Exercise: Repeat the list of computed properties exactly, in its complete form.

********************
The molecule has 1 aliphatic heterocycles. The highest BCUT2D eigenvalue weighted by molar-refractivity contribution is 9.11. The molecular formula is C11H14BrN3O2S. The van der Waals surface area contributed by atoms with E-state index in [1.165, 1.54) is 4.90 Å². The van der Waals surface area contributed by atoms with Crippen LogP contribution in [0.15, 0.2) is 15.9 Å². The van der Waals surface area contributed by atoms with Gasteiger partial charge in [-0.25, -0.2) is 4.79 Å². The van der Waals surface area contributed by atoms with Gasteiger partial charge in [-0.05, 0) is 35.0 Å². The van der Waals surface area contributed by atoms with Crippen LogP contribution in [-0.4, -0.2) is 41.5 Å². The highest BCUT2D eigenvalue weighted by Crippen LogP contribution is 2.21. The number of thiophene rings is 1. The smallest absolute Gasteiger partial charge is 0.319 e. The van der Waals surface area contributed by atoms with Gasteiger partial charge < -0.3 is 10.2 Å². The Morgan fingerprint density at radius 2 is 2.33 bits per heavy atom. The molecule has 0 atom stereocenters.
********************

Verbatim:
The molecule has 1 aliphatic heterocycles. The highest BCUT2D eigenvalue weighted by molar-refractivity contribution is 9.11. The molecular formula is C11H14BrN3O2S. The van der Waals surface area contributed by atoms with E-state index in [1.165, 1.54) is 4.90 Å². The van der Waals surface area contributed by atoms with Crippen LogP contribution in [0.15, 0.2) is 15.9 Å². The van der Waals surface area contributed by atoms with Gasteiger partial charge in [-0.25, -0.2) is 4.79 Å². The van der Waals surface area contributed by atoms with Gasteiger partial charge in [-0.05, 0) is 35.0 Å². The van der Waals surface area contributed by atoms with Crippen LogP contribution in [-0.4, -0.2) is 41.5 Å². The highest BCUT2D eigenvalue weighted by Crippen LogP contribution is 2.21. The number of thiophene rings is 1. The smallest absolute Gasteiger partial charge is 0.319 e. The van der Waals surface area contributed by atoms with Gasteiger partial charge < -0.3 is 10.2 Å². The Morgan fingerprint density at radius 2 is 2.33 bits per heavy atom. The molecule has 0 atom stereocenters.